@StuartJordan said in A different mindset:

    I feel quite happy that I have saw a lot of history of how hardware and software has developed to this day, and you have seen more then I have. Like people today won't know what a ps/2 mouse is or a serial based mouse lol.

    I still end up with those from time to time!

    I use one almost every day - a Keytronic keyboard. About 20 years old.



  • @Pete-S said in A different mindset:

    @scottalanmiller said in A different mindset:

    @StuartJordan said in A different mindset:

    I feel quite happy that I have saw a lot of history of how hardware and software has developed to this day, and you have seen more then I have. Like people today won't know what a ps/2 mouse is or a serial based mouse lol.

    I still end up with those from time to time!

    I use one almost every day - a Keytronic keyboard. About 20 years old.

    And PS/2 is the "new" stuff. Original PC keyboard uses a 5 pin DIN connector.

    PS/2 is of course named so since it was introduced on IBM's PS/2 computer.



  • @Pete-S said in A different mindset:

    @Pete-S said in A different mindset:

    @scottalanmiller said in A different mindset:

    @StuartJordan said in A different mindset:

    I feel quite happy that I have saw a lot of history of how hardware and software has developed to this day, and you have seen more then I have. Like people today won't know what a ps/2 mouse is or a serial based mouse lol.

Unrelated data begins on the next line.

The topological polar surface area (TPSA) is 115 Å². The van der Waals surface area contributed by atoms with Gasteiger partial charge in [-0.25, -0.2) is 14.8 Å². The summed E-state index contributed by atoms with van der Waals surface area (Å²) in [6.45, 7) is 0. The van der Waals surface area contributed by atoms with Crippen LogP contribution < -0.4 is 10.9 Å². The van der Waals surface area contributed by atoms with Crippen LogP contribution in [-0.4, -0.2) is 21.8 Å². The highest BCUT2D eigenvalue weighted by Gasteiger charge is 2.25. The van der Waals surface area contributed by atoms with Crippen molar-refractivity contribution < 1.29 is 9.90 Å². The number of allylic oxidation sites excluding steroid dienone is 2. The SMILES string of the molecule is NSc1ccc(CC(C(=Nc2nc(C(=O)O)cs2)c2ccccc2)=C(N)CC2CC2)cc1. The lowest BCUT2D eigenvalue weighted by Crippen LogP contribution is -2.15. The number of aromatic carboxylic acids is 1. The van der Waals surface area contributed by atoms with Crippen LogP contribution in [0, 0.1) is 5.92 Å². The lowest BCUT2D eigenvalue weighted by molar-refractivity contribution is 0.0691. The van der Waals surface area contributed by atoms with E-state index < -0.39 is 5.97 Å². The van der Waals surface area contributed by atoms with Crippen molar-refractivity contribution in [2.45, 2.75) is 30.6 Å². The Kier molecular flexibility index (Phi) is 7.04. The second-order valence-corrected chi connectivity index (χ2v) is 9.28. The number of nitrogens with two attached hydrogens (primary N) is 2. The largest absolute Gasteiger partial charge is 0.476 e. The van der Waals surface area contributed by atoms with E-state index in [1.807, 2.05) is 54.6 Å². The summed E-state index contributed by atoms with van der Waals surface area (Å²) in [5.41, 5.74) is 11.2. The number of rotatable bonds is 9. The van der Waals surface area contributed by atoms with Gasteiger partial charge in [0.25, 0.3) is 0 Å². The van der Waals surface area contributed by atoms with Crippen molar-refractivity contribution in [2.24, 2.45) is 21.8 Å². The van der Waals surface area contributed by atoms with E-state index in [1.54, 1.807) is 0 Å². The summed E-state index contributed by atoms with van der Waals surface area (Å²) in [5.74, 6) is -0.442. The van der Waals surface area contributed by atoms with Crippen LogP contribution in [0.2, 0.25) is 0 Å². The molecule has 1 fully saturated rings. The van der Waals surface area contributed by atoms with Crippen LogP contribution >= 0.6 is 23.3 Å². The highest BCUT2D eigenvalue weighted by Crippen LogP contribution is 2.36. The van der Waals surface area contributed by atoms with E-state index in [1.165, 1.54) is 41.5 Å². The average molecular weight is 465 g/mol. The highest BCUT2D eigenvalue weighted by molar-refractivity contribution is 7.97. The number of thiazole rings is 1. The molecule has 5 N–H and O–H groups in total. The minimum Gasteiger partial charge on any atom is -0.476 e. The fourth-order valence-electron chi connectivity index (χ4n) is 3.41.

I still end up with those from time to time!

    I use one almost every day - a Keytronic keyboard. About 20 years old.

    And PS/2 is the "new" stuff. Original PC keyboard uses a 5 pin DIN connector.

    I had a nine pin "joystick" connector in 1987.



  • @scottalanmiller said in A different mindset:

    @Pete-S said in A different mindset:

    @Pete-S said in A different mindset:

    @scottalanmiller said in A different mindset:

    @StuartJordan said in A different mindset:

    I feel quite happy that I have saw a lot of history of how hardware and software has developed to this day, and you have seen more then I have. Like people today won't know what a ps/2 mouse is or a serial based mouse lol.

    I still end up with those from time to time!

    I use one almost every day - a Keytronic keyboard. About 20 years old.

    And PS/2 is the "new" stuff. Original PC keyboard uses a 5 pin DIN connector.

    I had a nine pin "joystick" connector in 1987.

    That was called the gamepad connector. Can't remember what kind of gamepad it was from though.

    No, wait. It was probably the game port.
    https://en.wikipedia.org/wiki/Game_port

    Only 9 pin connector was the dsub connector which was the serial port, where the mouse was connected. I don't think the PC ever had any serial keyboards.



  • @Pete-S said in A different mindset:

    @scottalanmiller said in A different mindset:

    @Pete-S said in A different mindset:

    @Pete-S said in A different mindset:

    @scottalanmiller said in A different mindset:

    @StuartJordan said in A different mindset:

    I feel quite happy that I have saw a lot of history of how hardware and software has developed to this day, and you have seen more then I have. Like people today won't know what a ps/2 mouse is or a serial based mouse lol.

    I still end up with those from time to time!

    I use one almost every day - a Keytronic keyboard. About 20 years old.

    And PS/2 is the "new" stuff. Original PC keyboard uses a 5 pin DIN connector.

    I had a nine pin "joystick" connector in 1987.